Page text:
I tried. I really tried to like this game (The Road to Enlightenment). But, somewhere in the middle of Turn 2, I shook my head, put all the cards back in their decks and this puppy away. It wasn’t fun. Just wasn’t. And what’s the point of playing a game that you’re not enjoying? It’s like reading a book that bores you to tears.

Not that I found this game boring. Far from it. Playing a monarch doing everything you can to bring your people into the Enlightenment, what a great concept. The problem is, it’s unplayable as a solo game. You’ve got to have at least four people, and it’s better with six, IMHO. And they have to be six medieval history enthusiasts who speak Latin or Olde English at each other and can cite the various codexes of the Magna Carta from memory. Know people like that?

I don’t. I don’t even know people willing to play any kind of game. I am cursed (or blessed) with a circle of people who think Chutes and Ladders is the bees knees of board games. And it has its charms. But so does Panzer Leader and Spartacus and WarHammer and whole bunches of other Avalon Hill and GMT games that my circle doesn’t want to play. Monopoly they know, Midway they don’t. So I play a lot of my games (and I have a lot) solo, usually with little problem. Yes, I am that schizophrenic. Or, I want to enjoy the board game experience so much I am willing to set up the partitions between my internal opponents and play like I don’t know what my right hand is doing. And sometimes my right hand does surprise me, which is why I didn’t think I would have a problem with this. But it can’t be done. See, this is a deck building game that depends on the secrecy of your deck for strategic game play. Now that shouldn’t be an issue because I have other deck building games and play them with the mental partitions intact. These cards, though, are nigh on incomprehensible. Studying them is like preparing for the bar. The rules are nigh on incomprehensible. The whole blasted game is.

Now I am not completely stupid and can grasp a board game’s mechanics with a simple rules read-through and a couple of preliminary rounds, you know, the way most of the populace learns to play a board game. Not this one. I read through the rules and went, “Huh?” So, read through them again. “Huh?” Two more times, same reaction, oh, the heck with it, let’s start playing. I’ve already reported the results of that. Not that the rules aren’t laid out and clear. It’s that I had no idea what I was supposed to do: when do you play what card and how can you play this card and what does this card do and how am I holding these cards to begin with I mean shouldn’t French luminaries be with King Louis? What are they doing with the English? Did I do this wrong?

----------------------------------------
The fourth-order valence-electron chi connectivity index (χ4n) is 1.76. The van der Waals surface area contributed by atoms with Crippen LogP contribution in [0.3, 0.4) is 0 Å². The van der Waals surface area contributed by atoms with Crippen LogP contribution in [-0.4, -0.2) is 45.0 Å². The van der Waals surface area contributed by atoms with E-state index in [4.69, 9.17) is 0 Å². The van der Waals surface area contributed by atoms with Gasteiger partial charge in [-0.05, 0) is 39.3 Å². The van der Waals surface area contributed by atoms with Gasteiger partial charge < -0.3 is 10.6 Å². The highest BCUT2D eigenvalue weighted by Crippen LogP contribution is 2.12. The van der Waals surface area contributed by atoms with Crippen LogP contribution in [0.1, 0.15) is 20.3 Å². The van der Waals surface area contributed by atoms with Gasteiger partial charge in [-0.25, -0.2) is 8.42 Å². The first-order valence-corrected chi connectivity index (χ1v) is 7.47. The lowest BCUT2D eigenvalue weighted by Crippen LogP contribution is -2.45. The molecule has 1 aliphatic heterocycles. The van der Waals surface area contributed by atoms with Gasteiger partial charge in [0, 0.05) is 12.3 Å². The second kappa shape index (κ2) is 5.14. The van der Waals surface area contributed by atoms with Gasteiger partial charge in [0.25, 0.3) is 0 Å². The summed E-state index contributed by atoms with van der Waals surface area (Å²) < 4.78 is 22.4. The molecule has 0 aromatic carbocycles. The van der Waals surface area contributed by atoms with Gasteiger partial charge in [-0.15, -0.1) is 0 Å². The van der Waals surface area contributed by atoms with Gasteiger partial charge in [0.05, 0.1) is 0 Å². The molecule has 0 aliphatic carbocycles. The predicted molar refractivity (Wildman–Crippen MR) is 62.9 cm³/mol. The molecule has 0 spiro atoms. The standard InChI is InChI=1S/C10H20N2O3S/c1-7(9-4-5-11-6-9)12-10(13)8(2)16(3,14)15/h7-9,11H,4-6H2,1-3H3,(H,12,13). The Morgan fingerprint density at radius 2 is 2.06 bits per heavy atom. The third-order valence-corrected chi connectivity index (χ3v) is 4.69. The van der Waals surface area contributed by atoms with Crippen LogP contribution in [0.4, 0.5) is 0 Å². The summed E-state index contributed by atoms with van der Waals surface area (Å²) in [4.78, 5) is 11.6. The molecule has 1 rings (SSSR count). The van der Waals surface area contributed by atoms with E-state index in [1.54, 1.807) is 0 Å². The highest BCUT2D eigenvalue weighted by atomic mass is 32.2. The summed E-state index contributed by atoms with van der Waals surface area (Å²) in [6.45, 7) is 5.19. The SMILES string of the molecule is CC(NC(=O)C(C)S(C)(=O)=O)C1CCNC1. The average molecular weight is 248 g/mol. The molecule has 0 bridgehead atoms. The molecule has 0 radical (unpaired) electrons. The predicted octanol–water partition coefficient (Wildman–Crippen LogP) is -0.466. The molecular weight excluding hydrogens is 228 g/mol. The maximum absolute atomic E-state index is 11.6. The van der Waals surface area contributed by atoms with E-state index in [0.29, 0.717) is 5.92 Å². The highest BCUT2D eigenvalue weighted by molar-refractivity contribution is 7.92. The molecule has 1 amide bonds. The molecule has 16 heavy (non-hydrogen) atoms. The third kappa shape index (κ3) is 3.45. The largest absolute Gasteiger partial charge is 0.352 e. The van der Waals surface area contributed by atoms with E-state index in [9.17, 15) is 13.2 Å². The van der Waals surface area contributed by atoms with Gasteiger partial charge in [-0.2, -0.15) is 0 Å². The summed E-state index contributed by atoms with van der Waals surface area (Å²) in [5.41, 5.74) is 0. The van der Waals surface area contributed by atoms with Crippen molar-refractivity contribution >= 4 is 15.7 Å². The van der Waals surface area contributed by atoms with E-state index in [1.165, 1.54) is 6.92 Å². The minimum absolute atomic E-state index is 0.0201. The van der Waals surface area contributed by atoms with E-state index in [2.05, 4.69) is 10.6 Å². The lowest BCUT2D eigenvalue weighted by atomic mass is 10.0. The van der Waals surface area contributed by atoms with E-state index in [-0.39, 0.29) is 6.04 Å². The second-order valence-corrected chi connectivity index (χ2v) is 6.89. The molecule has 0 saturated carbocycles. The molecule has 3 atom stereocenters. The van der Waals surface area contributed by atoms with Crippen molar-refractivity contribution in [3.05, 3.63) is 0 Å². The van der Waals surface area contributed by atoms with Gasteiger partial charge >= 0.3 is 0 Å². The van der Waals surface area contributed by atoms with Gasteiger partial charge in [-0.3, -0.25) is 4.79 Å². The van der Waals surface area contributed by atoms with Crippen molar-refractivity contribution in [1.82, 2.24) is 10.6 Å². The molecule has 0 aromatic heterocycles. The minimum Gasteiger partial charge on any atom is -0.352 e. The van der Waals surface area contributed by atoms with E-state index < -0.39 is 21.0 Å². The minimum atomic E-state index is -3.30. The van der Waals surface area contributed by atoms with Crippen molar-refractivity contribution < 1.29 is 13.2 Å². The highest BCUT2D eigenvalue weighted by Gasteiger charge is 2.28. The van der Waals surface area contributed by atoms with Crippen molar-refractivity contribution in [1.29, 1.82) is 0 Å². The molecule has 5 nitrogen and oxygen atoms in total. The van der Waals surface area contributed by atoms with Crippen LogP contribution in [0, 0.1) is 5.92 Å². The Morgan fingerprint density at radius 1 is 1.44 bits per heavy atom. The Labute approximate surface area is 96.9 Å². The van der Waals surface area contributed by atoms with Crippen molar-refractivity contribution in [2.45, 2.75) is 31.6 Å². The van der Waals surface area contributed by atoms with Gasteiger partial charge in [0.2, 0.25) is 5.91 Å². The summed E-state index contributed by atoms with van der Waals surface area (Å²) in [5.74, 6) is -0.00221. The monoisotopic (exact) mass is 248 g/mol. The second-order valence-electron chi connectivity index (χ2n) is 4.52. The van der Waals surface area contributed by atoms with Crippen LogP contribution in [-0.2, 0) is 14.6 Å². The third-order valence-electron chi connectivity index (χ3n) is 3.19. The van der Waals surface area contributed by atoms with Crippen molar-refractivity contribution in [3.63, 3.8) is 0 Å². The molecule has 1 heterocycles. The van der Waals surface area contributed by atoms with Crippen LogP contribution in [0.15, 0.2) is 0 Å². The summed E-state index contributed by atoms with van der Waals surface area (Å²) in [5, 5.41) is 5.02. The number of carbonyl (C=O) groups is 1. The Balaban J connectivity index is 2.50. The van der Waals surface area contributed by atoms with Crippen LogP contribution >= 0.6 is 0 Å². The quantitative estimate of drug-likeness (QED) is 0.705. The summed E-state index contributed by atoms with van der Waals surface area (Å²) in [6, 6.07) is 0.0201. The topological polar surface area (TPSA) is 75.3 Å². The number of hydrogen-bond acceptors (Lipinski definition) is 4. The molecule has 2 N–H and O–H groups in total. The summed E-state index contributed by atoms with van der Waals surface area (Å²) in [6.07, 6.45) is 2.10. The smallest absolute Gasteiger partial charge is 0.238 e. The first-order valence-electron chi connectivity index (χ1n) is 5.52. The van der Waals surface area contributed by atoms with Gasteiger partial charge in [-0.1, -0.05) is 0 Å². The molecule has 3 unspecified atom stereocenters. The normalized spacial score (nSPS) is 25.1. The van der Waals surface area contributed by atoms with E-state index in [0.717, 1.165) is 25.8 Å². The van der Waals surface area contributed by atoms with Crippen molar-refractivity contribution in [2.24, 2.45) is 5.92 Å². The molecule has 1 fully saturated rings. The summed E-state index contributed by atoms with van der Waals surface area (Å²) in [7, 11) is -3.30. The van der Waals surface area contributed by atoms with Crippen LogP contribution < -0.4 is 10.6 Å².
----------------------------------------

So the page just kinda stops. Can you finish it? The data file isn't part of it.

Who knows?

So, yes, when confronted with a problematic game like this you’re supposed to look at the Youtube videos and watch a few playthroughs and then go to Board Game Geek and read some reviews and clarifications…really, you’re supposed to? Gee, I wonder what we did before there was Youtube or BGG, read the rules and understand them or something? Yeah, yeah, old guy get off my lawn, but it is a measure of these mediocre times that no one knows how to write a set of rules anymore. The rules booklet in this game suffers from a case of “I understand it so everyone else does, too,” sort of like the instructions you get with a computer program.

Don’t get me wrong, I spend time watching games on Youtube, usually WarHammer matches or Wil Wheaton having it on with Felicia Day and those guys from Vancouver are hilarious. But that’s to (a) get a feel for a game I’m considering or (b) just the fun of it, not to figure out what I’m supposed to do. And, yes, admittedly, I once watched a Star Realms video to make sure I was doing it right, but I did so already with a good idea of how the game worked. When the rules leave you completely bewildered, though, there’s not enough video to cover that.

I got the feeling this whole game was inside baseball, that the designer and his friends are the aforementioned  medieval history enthusiasts and they did this game to amuse themselves, seeking to render every obscure Enlightenment figure possible into some kind of playable character so they could one-up each other. “Aha, I see you’ve included Bartuch Spinoza but I don’t see Jean-Sylvain Bailly.” “Aha, my learned friend, you are correct, I have left him out in favor of Madame Blavatsky.” An all night session of  “ah-hah!” In iambic pentameter.

And I’m not far off. The Designer Notes strongly indicate that the personalities were the most important part of the design. That’s great, but what are you supposed to DO with these personalities? Got lost in the admiration somewhere, I think.

And there is much to admire. It’s a very pretty game. The map is gorgeous. The cards are gorgeous. It looks great.

So does a Rembrandt but you’re not going to play with it.

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